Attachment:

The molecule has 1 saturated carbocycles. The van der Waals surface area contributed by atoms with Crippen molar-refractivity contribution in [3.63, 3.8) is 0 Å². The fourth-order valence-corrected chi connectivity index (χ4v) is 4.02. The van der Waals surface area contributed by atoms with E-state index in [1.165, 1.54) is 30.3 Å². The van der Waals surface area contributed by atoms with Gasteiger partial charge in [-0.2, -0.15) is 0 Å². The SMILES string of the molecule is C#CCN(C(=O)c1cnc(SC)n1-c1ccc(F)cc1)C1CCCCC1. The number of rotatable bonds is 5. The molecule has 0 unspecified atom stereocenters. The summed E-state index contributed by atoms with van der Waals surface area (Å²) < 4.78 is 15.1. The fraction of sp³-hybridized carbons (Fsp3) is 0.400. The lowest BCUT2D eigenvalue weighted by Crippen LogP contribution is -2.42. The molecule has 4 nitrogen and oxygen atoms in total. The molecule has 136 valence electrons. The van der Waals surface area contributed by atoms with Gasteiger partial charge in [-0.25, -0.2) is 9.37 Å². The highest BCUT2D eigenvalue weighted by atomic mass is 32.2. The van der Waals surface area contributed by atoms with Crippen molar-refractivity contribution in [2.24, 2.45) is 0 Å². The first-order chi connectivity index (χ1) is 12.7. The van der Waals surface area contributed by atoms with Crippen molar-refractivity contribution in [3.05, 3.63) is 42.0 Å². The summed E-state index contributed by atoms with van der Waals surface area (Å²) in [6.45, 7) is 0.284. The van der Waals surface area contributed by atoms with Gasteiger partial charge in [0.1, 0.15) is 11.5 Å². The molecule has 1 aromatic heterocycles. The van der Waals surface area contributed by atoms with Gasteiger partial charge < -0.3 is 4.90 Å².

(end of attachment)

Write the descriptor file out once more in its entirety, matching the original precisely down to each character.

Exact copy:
The molecule has 1 saturated carbocycles. The van der Waals surface area contributed by atoms with Crippen molar-refractivity contribution in [3.63, 3.8) is 0 Å². The fourth-order valence-corrected chi connectivity index (χ4v) is 4.02. The van der Waals surface area contributed by atoms with E-state index in [1.165, 1.54) is 30.3 Å². The van der Waals surface area contributed by atoms with Gasteiger partial charge in [-0.2, -0.15) is 0 Å². The SMILES string of the molecule is C#CCN(C(=O)c1cnc(SC)n1-c1ccc(F)cc1)C1CCCCC1. The number of rotatable bonds is 5. The molecule has 0 unspecified atom stereocenters. The summed E-state index contributed by atoms with van der Waals surface area (Å²) < 4.78 is 15.1. The fraction of sp³-hybridized carbons (Fsp3) is 0.400. The lowest BCUT2D eigenvalue weighted by Crippen LogP contribution is -2.42. The molecule has 4 nitrogen and oxygen atoms in total. The molecule has 136 valence electrons. The van der Waals surface area contributed by atoms with Gasteiger partial charge in [-0.25, -0.2) is 9.37 Å². The highest BCUT2D eigenvalue weighted by atomic mass is 32.2. The van der Waals surface area contributed by atoms with Crippen molar-refractivity contribution in [2.24, 2.45) is 0 Å². The first-order chi connectivity index (χ1) is 12.7. The van der Waals surface area contributed by atoms with Crippen molar-refractivity contribution in [3.05, 3.63) is 42.0 Å². The summed E-state index contributed by atoms with van der Waals surface area (Å²) in [6.45, 7) is 0.284. The van der Waals surface area contributed by atoms with Gasteiger partial charge in [0.1, 0.15) is 11.5 Å². The molecule has 1 aromatic heterocycles. The van der Waals surface area contributed by atoms with Gasteiger partial charge < -0.3 is 4.90 Å².